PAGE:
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I work in a production company as a design engineer. There is a culture in my company of not documenting things, there are few standards, barely any routines and no documentation system. There is a server space known simply as "the black hole" where everything is stored, finding something in there is more up to luck than anything else.
I served a few years in the air-force so I am familiar with mickey-mouse operations, after my tour I deviced a simple system based on the dewey decimal classification which I use to sort my files and organize the areas I am responsible for. I am at the same time building a simple wiki where I document my work, all reports and what not so if I am away or on vacation one of my colleagues can step in and help out if the need arises. My system is not perfect, but it provides means of cross-references, and finding individual files easily. They are sorted by type (Report, test-procedure, calculations etc.) and given a unique id-number. It works well in a group with limited understanding of databases.
Now the problem steams from a customer I am responsible for, they demand very stringent documentation, they are not satisfied by the explanation:
We have always done it like this, it works!
They require a level of documentation that is not readily present in the company. My superiors promises things that we are good at but we can't show it easily. Test reports, periodical checks etc. are written for someone who is familiar with the product and the documents require enormous amount of work to be presentable to a third party.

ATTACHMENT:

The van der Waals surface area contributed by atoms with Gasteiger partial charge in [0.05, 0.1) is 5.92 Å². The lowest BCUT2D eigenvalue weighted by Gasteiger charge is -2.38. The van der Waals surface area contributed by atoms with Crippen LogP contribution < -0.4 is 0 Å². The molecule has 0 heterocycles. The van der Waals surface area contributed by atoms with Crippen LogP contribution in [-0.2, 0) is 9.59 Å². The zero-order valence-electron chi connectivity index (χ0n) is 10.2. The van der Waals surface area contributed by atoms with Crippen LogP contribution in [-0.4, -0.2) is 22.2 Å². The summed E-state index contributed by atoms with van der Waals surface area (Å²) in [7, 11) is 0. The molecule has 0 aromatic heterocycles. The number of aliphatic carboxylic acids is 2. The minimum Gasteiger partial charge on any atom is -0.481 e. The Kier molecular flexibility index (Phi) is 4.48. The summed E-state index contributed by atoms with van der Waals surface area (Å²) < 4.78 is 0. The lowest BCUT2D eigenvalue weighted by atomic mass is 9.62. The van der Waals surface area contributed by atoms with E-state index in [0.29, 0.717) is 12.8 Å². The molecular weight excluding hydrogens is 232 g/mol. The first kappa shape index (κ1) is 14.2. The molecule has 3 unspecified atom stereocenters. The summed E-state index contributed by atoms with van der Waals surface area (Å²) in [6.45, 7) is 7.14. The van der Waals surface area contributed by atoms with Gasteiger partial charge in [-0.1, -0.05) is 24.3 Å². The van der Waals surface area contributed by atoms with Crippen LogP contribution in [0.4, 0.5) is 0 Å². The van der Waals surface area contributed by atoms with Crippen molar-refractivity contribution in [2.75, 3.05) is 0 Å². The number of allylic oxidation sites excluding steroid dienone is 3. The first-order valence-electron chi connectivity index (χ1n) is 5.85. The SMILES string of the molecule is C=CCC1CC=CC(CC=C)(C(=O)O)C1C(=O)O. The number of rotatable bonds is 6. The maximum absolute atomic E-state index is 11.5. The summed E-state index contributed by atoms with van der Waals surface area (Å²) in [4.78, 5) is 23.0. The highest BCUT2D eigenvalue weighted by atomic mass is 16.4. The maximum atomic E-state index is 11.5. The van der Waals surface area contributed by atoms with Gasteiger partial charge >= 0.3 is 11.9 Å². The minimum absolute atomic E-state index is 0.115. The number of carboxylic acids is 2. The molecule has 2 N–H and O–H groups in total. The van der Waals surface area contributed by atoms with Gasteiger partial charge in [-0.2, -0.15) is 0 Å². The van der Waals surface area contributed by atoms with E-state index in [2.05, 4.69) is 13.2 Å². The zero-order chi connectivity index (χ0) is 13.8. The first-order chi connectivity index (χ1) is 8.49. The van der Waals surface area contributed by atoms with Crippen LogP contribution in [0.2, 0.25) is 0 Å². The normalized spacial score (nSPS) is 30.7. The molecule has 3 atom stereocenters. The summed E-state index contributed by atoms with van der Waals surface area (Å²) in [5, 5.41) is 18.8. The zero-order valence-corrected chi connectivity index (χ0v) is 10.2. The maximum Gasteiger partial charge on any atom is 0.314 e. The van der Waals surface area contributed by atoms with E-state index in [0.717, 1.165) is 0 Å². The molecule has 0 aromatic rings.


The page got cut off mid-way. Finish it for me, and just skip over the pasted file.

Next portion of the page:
I have lifted this with my superiors on a number of occations pointing out the problems that will inevitably come from a lack of proper documentation.
It took me a week to find the documentation of one of the most critical operations in production. We have been doing it for years but no-one knew why, it wasn't until I needed to prove to my customer that we knew what we were doing that we could find the initial test results.
Don't get me wrong, I love working here. The people are great, my tasks intresting and exiting and we produce mean products. Career-wise I would have a hard time finding something better.
But, the lack of proper documentation and continuity is a serious problem. I will speak with my superiors again after the summer vacations. I have prepared a short slide presentation presenting the problem, how much it time is needed to find test results/etc and how the continuity is hurt (design engineer leaves/sick/etc). I have made rough cost estimations and I present them with my wiki, which isn't pretty but it is easy to navigate and find what you need.
What else should I keep in mind or prepare?
The question I would like answered is what kind considerations I should keep in mind when arguing for the need of an organized and maintainable company documentation standard/policy. It is as much why documentation should be kept as to how, now that I think of it.
We are still using blueprints from the early eighties, late seventies in our daily production, things that were drawn before I was born. Some of these are well documented, others are not, I am not looking forward to the revision of those blue prints.